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Black Elk Wilderness

General Contacts Area Management Wilderness Laws
Photograph taken in  the Black Elk Wilderness

Introduction

The United States Congress designated the Black Elk Wilderness (map) in 1980 and it now has a total of 13,426 acres. All of this wilderness is located in South Dakota and is managed by the Forest Service.

Description

The Black Elk Wilderness lies in the center of the Black Hills National Forest in western South Dakota. The wilderness encompasses the Harney Range, an area long held sacred by American Indians. The wilderness is named after Black Elk, a Oglala Lakota holy man. It is the only wilderness in the Black Hills. Deer, elk, turkey, mountain lions and a number of bird species make their home among the rugged granite spires. The wilderness is surrounded by the 35,000 acre Norbeck Wildlife Preserve, managed for the benefit of wildlife and breeding birds. Trails weave through the wilderness for primitive, non-motorized recreation experience. Harney Peak Trail #9 is a concentrated use area, if you are seeking solitude use an alternative trail such as Lost Cabin #2 (National Recreation Trail) or Grizzly Bear Creek #7 to reach Harney Peak. These routes are longer but provide a greater solitude experience.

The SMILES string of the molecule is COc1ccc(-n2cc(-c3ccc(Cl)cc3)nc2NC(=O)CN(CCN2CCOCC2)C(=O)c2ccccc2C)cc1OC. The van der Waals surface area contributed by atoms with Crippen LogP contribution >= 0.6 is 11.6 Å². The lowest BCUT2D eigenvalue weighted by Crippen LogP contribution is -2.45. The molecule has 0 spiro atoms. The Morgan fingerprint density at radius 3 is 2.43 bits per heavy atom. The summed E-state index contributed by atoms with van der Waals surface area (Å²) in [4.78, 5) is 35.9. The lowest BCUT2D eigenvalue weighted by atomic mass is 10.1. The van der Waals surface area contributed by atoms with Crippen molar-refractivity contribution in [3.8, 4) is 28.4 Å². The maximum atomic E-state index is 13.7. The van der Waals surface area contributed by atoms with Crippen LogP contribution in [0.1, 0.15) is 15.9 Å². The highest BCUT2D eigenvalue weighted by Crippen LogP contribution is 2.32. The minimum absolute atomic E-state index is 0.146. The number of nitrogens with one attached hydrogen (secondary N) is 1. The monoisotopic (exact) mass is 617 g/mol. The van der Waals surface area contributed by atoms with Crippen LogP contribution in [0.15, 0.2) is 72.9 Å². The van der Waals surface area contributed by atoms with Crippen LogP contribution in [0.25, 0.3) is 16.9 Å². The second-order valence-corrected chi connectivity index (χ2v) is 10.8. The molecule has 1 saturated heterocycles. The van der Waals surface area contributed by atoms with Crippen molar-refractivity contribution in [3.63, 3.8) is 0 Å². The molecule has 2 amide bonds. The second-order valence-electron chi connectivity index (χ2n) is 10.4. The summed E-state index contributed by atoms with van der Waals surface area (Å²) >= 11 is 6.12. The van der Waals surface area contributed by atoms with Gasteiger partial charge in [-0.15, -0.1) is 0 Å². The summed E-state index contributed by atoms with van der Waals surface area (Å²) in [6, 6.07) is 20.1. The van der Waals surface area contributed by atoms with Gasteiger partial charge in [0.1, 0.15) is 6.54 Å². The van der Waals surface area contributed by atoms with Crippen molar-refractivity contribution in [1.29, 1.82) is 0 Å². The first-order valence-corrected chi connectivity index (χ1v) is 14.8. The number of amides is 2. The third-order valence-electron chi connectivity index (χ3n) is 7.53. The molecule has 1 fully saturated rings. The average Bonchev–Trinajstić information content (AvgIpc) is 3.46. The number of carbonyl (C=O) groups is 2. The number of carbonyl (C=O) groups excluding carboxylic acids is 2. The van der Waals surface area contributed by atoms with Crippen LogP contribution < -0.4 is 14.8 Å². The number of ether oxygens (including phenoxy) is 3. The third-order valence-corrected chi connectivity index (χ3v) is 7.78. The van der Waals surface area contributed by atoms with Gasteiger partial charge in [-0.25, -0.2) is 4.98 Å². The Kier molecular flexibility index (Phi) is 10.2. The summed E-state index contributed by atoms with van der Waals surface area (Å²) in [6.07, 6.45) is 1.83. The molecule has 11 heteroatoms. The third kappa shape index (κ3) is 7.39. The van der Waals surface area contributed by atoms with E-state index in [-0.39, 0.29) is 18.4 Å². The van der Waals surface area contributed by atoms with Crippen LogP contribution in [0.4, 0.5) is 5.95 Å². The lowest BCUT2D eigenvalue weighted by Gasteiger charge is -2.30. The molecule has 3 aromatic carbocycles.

Planning to Visit the Black Elk Wilderness?

Leave No Trace

How to follow the seven standard Leave No Trace principles differs in different parts of the country (desert vs. Rocky Mountains). Click on any of the principles listed below to learn more about how they apply in the Black Elk Wilderness.
  1. Plan Ahead and Prepare
  2. Travel and Camp on Durable Surfaces
  3. Dispose of Waste Properly
  4. Leave What You Find
  5. Minimize Campfire Impacts
  6. Respect Wildlife
  7. Be Considerate of Other Visitors
For more information on Leave No Trace, Visit the Leave No Trace, Inc. website.



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